Whether it’s in the months before the holiday rush or when you have a day off, use your downtime to your advantage to complete things like required paperwork, safety inspections, physical exams or any other necessary tasks.
Many drivers and owner-operators worry about cashflow, which can impact their ability to take on more business quickly. For many, those concerns only grow larger during the holiday rush as they look to cover the expenses needed for fuel, maintenance, repairs and more.
In order to budget properly, it’s essential to track every purchase you make and understand where your money is going. For trucking companies as a whole, one way to do that is by implementing trucking-specific software that allows businesses to track their accounting needs. Drivers can also track invoices and increase cash flow through factoring and by taking advantage of fuel card programs and other special discounts.
Holiday Trucking and Winter Safety
Truck driving during the holiday season presents a number of risks that are both in and out of drivers’ control. Meeting consumer demand is important and the financial benefits can be significant, but the safety of truck drivers and others on the road always comes first. Below are some things that drivers can do to help mitigate risk.
Prepare your truck.
Ensure that your truck is built for winter by taking care of preventative maintenance and by inspecting your truck’s equipment. Make sure that things like your battery, tires, windshield, fuel filter, cooling system and more are all operating properly and built to perform well in harsh conditions. You should also have additional winter items like tire chains, salt and anti-gel on hand in case conditions become particularly harsh.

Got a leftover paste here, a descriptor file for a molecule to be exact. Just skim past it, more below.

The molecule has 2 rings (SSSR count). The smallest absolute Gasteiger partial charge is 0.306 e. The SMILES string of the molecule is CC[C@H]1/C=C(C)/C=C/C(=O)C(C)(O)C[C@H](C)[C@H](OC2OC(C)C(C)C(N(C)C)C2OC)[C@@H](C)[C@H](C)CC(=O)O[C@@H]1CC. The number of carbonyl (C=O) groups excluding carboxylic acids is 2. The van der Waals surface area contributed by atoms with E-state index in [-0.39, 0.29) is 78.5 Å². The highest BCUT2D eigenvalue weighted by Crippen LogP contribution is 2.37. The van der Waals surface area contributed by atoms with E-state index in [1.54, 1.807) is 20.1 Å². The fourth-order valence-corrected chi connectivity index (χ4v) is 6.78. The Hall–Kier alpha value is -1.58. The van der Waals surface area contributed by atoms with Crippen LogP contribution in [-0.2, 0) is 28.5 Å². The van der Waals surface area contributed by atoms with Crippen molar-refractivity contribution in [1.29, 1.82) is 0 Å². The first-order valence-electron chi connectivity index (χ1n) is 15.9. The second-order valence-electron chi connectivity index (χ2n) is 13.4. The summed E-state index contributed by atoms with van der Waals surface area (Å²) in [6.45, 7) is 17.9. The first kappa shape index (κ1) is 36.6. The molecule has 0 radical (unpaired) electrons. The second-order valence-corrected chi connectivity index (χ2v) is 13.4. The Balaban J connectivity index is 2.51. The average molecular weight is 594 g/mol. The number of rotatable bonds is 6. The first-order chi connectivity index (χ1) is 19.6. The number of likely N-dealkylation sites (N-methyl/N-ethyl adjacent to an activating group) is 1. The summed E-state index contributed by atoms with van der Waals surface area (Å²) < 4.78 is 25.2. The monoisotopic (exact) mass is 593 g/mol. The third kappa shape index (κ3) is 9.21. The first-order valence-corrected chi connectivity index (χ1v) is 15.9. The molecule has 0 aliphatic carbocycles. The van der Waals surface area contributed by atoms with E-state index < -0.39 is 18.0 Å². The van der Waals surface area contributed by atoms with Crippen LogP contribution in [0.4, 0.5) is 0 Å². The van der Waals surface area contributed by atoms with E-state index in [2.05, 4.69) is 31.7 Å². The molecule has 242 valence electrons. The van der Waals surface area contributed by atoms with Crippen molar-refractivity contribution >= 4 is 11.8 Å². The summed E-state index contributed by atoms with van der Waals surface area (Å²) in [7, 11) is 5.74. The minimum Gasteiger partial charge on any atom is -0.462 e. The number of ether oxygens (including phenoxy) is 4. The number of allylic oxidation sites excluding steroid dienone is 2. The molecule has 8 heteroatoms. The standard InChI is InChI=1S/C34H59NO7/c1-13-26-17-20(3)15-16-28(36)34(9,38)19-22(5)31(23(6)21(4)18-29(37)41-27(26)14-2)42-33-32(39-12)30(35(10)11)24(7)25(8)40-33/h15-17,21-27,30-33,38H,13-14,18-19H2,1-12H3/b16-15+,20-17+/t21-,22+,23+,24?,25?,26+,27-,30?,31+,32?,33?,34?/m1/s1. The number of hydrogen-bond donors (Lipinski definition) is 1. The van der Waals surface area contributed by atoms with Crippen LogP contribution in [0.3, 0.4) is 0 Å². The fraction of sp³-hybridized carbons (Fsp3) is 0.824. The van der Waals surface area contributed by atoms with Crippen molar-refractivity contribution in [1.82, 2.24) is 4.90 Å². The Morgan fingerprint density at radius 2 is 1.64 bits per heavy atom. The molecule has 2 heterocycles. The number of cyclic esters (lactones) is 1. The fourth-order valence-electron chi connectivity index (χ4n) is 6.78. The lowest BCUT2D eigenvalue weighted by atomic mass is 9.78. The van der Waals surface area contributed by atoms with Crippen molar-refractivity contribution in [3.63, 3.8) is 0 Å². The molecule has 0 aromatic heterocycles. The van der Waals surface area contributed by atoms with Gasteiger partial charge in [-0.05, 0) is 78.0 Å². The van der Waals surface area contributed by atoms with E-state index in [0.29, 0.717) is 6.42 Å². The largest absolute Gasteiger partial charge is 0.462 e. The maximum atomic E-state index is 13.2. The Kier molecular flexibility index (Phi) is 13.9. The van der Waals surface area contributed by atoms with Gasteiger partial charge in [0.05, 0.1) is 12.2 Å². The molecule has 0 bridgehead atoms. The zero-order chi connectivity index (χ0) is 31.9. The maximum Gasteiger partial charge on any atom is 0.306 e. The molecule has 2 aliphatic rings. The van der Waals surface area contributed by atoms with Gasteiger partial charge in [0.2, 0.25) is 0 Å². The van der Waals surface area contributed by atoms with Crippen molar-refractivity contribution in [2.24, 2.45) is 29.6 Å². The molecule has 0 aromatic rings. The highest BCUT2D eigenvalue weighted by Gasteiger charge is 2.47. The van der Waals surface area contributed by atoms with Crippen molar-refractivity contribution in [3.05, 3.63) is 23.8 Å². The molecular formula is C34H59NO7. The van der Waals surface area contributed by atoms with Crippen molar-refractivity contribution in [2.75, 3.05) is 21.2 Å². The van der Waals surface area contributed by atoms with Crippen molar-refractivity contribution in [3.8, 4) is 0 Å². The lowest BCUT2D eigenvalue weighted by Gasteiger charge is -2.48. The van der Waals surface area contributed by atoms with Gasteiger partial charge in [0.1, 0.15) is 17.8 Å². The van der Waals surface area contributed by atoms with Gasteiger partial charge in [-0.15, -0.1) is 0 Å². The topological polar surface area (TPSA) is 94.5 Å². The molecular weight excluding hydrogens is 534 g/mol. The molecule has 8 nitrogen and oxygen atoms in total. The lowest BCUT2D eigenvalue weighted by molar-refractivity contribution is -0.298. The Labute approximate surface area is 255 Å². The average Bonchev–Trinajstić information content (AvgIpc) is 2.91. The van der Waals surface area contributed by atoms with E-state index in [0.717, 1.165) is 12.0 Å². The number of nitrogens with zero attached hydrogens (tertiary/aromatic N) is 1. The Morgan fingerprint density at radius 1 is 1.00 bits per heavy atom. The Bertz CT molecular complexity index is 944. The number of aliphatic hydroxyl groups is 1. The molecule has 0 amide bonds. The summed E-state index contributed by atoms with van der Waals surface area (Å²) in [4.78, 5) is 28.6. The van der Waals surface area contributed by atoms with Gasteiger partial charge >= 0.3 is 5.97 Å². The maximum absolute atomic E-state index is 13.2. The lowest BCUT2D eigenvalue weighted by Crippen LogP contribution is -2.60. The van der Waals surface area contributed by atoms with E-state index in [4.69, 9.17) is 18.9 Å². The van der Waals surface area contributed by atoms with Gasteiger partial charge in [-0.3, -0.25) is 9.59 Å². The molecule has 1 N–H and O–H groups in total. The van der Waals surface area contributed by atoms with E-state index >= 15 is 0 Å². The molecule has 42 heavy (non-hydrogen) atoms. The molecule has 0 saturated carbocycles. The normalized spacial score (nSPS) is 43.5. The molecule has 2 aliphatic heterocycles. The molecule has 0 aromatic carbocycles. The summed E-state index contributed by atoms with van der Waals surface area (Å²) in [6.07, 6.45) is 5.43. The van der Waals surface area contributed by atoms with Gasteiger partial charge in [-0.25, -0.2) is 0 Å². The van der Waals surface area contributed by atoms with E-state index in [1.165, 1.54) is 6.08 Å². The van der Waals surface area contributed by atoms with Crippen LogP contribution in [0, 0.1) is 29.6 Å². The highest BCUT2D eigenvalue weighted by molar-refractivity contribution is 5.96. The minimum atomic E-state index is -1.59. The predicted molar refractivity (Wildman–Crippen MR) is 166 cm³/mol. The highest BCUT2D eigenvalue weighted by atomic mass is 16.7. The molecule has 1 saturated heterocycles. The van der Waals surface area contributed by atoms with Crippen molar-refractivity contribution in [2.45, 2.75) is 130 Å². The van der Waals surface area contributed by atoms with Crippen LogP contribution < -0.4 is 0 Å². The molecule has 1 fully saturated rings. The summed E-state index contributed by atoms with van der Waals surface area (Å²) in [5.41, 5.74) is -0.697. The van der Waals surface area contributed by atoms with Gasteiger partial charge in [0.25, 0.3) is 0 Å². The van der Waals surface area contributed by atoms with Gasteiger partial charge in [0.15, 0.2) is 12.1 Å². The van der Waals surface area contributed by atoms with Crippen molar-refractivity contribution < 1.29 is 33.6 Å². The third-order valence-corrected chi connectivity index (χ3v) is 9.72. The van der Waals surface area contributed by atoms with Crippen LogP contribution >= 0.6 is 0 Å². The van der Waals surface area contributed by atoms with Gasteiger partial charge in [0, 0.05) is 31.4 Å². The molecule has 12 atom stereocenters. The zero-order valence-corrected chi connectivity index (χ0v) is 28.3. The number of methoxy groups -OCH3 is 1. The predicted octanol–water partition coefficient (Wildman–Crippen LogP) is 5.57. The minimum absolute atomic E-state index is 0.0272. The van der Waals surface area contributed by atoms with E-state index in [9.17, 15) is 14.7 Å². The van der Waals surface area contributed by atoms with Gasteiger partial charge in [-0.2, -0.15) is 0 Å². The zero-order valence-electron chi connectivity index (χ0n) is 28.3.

Drivers should also be ready for the worst, as nearly a quarter of all accidents on the road happen due to winter weather conditions like ice, sleet, slush and snow. Practice safe driving habits and remember to be slow and cautious when conditions aren’t ideal. You can also help yourself by consistently checking weather conditions, communicating with dispatchers, wearing extra layers of clothing and keeping emergency equipment on hand.
The Federal Motor Carrier Safety Administration has laws on hours of service for a reason. As high as demand is this time of year, and as much pressure as there can be to deliver goods on time, it’s far too risky and dangerous to drive if you’re sleep deprived. Especially if you’re driving in adverse conditions.
Pull over (if you need to)
The single biggest thing to keep in mind when driving during winter is this: when in doubt, pull over. Trust your instincts, because if driving feels unsafe to you, it probably is. In the event of unexpectedly icy roads or inclement weather, it’s always better to arrive late or reschedule than to put yourself, other people or your equipment (as well as your loads) at risk. And finally, always make sure to communicate with all parties involved with your delivery if you do need to pull over or reschedule.
Doing what you can now to prepare for both the holiday rush and incoming winter conditions means you are more likely to be ready as soon as loads become available. More loads equals more business and more business equals growth.